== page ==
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Unilateral Hyperlucent Lung in a Child Caused by a Foreign Body Identified With V/Q Scintigraphy

Balink, Hans MD*; Collins, James MD; Korsten-Meijer, Astrid G.W. MD, PhD; Rottier, Bart L. MD§

doi: 10.1097/RLU.0b013e31825b20aa
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A 5-year-old girl presented with episodes of coughing, inspiratory stridor, and occasionally squeaking breath sounds. There was no history of a foreign body aspiration. Initially, she was diagnosed with allergic asthma. However, signs and symptoms continued despite a trial of inhaled corticosteroids. A chest radiograph showed a hyperlucent right lung, mainly in the upper lobe, with decreased vascular markings compatible with Swyer-James-MacLeod syndrome, or foreign body aspiration. V/Q imaging showed markedly diminished right lung ventilation and perfusion, especially in the upper lobe, with a hot spot in the area of the right bronchus. At bronchoscopy, a pistachio nutshell was removed from the right main bronchus.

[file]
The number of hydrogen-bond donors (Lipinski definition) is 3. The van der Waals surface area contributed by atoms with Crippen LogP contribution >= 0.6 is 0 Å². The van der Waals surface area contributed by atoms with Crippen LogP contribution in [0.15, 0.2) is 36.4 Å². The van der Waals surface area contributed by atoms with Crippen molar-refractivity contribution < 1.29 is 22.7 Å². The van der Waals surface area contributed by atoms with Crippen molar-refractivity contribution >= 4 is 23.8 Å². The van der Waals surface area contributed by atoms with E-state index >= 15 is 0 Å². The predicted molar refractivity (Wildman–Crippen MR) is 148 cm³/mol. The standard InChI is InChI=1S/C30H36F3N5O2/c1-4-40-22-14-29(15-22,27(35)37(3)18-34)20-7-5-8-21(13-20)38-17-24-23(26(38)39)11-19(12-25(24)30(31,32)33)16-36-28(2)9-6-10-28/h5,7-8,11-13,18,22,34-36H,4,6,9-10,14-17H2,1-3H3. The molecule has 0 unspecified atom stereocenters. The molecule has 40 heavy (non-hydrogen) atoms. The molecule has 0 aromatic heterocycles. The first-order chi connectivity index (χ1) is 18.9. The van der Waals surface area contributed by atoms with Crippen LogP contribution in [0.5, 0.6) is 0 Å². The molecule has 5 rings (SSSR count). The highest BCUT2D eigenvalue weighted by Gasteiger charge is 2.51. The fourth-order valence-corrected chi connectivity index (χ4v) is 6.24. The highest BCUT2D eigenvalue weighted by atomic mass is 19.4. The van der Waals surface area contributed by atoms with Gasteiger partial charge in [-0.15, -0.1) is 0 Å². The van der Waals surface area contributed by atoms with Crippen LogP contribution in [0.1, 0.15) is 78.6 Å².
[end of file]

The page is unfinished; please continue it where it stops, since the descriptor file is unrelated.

From the Departments of *Nuclear Medicine and †Radiology, Medical Center Leeuwarden, Leeuwarden; and ‡Department of Otorhinolaryngology and §Department of Pediatric Pulmonology and Allergology, Beatrix Children’s Hospital, University Medical Center Groningen, Groningen, the Netherlands.

Received for publication January 2, 2012; revision accepted March 27, 2012.

Conflicts of interest and sources of funding: none declared.

Reprints: Hans Balink, MD, Medical Center Leeuwarden, 8901 BR Leeuwarden, the Netherlands. E-mail:







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                  unilateral hyperlucent lung; Swyer-James-MacLeod syndrome; foreign body; V/Q scintigraphy

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